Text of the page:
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Self-Care – Mid Back Pain that May Stiffen the Low Back

Self-Care includes
– Activities to avoid and change,
– Strategies for quick relief,
– Stretching for longer-lasting relief,
– Corrective Exercises, Yoga, and more…

Mid-back pain that extends extends upward, forward and stiffens the lower back requires some focused self-care.

Activities To Avoid or Change:

The trigger point for mid-back pain is easily aggravated when cycling. This is especially true when you bend over the handlebars with your head low. Consider changing up your cycling routine by using a recumbent for a while.

OK. I’ve treated a lot of cyclists and know that many are hard-core and not-gonna-stop. I’m not expecting you to give it up. But, look at the exercises below.

If you got this pain from a coughing jag, take a look at this post. Utilize the strategies to reduce coughing and to relieve body pain while you are coughing. Also, you should see your physician to know exactly why you are coughing. After all, CoVid is out there.

Determined to maintain that 6-pack? Overdeveloped abdominals can really perpetuate this problem. They pull down on the ribs and keep tension on this spinal erector. Several of my clients with this pain had this athletic posture with a closed abdomen. Make sure your lower back workouts are balanced to your abdominal workout.


For Temporary Relief:

A vapo-coolant, like the medium-sized SalonPas patches, are very helpful when this pain pattern is nagging you. The patch will offer relief if you put it just about anywhere near the pain. However, it will be most effective in the spot indicated in the illustration. A patch in that area covers the trigger point as well as the joints that are perpetuating the pattern. A larger patch that covers more of the spine, up to the bottom of the shoulder blade works even better. You can find vapo-coolant patches on Amazon.



These self-care activities, like over-the-counter drugs, are not intended to replace appropriate medical attention. If you have concerns about these self-care activities, get help from a professional. Use these suggestions and strategies with discretion and at your own risk. See your doctor when your pain is severe, persistent, or doesn’t respond to these simple suggestions.

Stretches and Exercises for Longer-Lasting Relief:

Here are two different ways to approach longer-lasting relief.

For the Less Active person

Combine the supine twist with bridges.

– Do 5 sets of bridges with a set of twists in between.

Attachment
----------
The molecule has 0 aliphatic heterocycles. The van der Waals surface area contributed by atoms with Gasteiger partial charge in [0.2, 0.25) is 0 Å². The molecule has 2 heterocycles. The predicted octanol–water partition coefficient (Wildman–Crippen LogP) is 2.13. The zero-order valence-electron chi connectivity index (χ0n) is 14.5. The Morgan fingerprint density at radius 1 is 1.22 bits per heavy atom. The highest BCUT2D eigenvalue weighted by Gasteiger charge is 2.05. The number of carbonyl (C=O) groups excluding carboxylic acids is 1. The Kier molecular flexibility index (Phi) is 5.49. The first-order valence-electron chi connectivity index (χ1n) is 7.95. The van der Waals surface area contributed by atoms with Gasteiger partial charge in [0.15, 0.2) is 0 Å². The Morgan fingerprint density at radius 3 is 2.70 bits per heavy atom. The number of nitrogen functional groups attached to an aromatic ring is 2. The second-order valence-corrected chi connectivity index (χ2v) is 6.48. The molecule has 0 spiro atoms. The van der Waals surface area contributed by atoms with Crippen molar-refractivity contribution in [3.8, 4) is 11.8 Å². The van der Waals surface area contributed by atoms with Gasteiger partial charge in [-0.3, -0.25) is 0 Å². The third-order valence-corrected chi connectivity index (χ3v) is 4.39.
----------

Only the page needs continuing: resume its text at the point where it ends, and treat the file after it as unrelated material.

– Do the supine twist on both sides, but adjust the lower foot position to be closer to your hips. This will target the structures closer to the pain. There are instructions about that in this post.

For the More Active Person

Start rebuilding your lower back with exercises like deadlifts, bridges, Supermans, hyperextensions, and lunges. My favorite is lunges. They are better at so much more than building legs and lower back muscle.

Rebuilding this muscle will bother the spot for the first week or two. Go ahead and get one of the yoga wheels from Amazon. They’re inexpensive and easy for the athletic body to use. They do a lot to get rid of stiffness in the low back after a workout, long bike ride, or afternoon of rowing. Get the set of 3. It is likely you’ll use the smallest one most, but they’re all handy at different stages.


I’d love your feedback
on how this works for you
and any suggestions you might have.
Email me at integrativeworks@gmail.com.


Yoga Corner

Starting Easy

Bridges are a great standard but some people need something less intense like cobra and others can open with more intense backbends like the Tiger pose. Look to your yoga instructor for guidance or posts like this on backbends for beginners.

Upping Your Game

Yoga wheels are a great way to loosen the fixations in the mid-back and release this trigger point. They aren’t for everyone, especially if you have balance problems. I recommended this to my workout partner for this problem. It restored his lumbar curve and got rid of his low back pain. Get a set with 3 sizes. Also, avoid the ones that are too wide to roll between your shoulder blades. There is an amazing selection of them on Amazon.



This site is undergoing changes. Starting in early 2020, we began improving the format. We are also adding more extensive self-care, illustrations, therapist notes, anatomy, and protocols. We appreciate your input and feedback. You will see us adding posts and updating older posts as time permits.


Weekly Featured Post

This post shows you how to press out the trigger points and stretch the infraspinatus muscle. It’s a small muscle on the back of the shoulder but creates a number of problems, including:

  • shoulder pain when sleeping
  • loss of grip strength
  • upper neck pain
  • pain along the inside edge of the shoulder blade

Tony Preston has a practice in Atlanta, Georgia where he sees clients. He has written and taught about anatomy, trigger points, and cranial therapies since the mid-90s.

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*This site is undergoing major changes. We are reformatting and expanding the posts to make it easier to read. The result will also be more accessible and
will include more patterns with better self-care. In the meanwhile, there may be inconsistency in formatting, content presentation, and readability. Until we get older posts updated, please excuse our mess.

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